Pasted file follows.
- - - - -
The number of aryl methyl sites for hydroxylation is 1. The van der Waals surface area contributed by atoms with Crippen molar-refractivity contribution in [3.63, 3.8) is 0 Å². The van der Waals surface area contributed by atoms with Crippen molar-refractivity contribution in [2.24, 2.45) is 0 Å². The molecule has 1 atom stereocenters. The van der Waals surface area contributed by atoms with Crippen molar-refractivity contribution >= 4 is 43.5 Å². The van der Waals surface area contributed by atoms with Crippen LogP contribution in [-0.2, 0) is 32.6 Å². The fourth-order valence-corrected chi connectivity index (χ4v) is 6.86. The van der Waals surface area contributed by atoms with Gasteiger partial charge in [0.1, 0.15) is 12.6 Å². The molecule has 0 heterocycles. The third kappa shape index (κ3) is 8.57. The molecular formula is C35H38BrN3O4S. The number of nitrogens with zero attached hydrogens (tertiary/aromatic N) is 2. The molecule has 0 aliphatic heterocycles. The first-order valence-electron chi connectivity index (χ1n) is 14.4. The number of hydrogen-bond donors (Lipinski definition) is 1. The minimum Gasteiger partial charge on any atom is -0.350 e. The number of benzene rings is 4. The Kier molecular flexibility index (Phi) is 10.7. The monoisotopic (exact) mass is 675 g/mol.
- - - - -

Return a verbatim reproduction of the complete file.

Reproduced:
The number of aryl methyl sites for hydroxylation is 1. The van der Waals surface area contributed by atoms with Crippen molar-refractivity contribution in [3.63, 3.8) is 0 Å². The van der Waals surface area contributed by atoms with Crippen molar-refractivity contribution in [2.24, 2.45) is 0 Å². The molecule has 1 atom stereocenters. The van der Waals surface area contributed by atoms with Crippen molar-refractivity contribution >= 4 is 43.5 Å². The van der Waals surface area contributed by atoms with Crippen LogP contribution in [-0.2, 0) is 32.6 Å². The fourth-order valence-corrected chi connectivity index (χ4v) is 6.86. The van der Waals surface area contributed by atoms with Gasteiger partial charge in [0.1, 0.15) is 12.6 Å². The molecule has 0 heterocycles. The third kappa shape index (κ3) is 8.57. The molecular formula is C35H38BrN3O4S. The number of nitrogens with zero attached hydrogens (tertiary/aromatic N) is 2. The molecule has 0 aliphatic heterocycles. The first-order valence-electron chi connectivity index (χ1n) is 14.4. The number of hydrogen-bond donors (Lipinski definition) is 1. The minimum Gasteiger partial charge on any atom is -0.350 e. The number of benzene rings is 4. The Kier molecular flexibility index (Phi) is 10.7. The monoisotopic (exact) mass is 675 g/mol.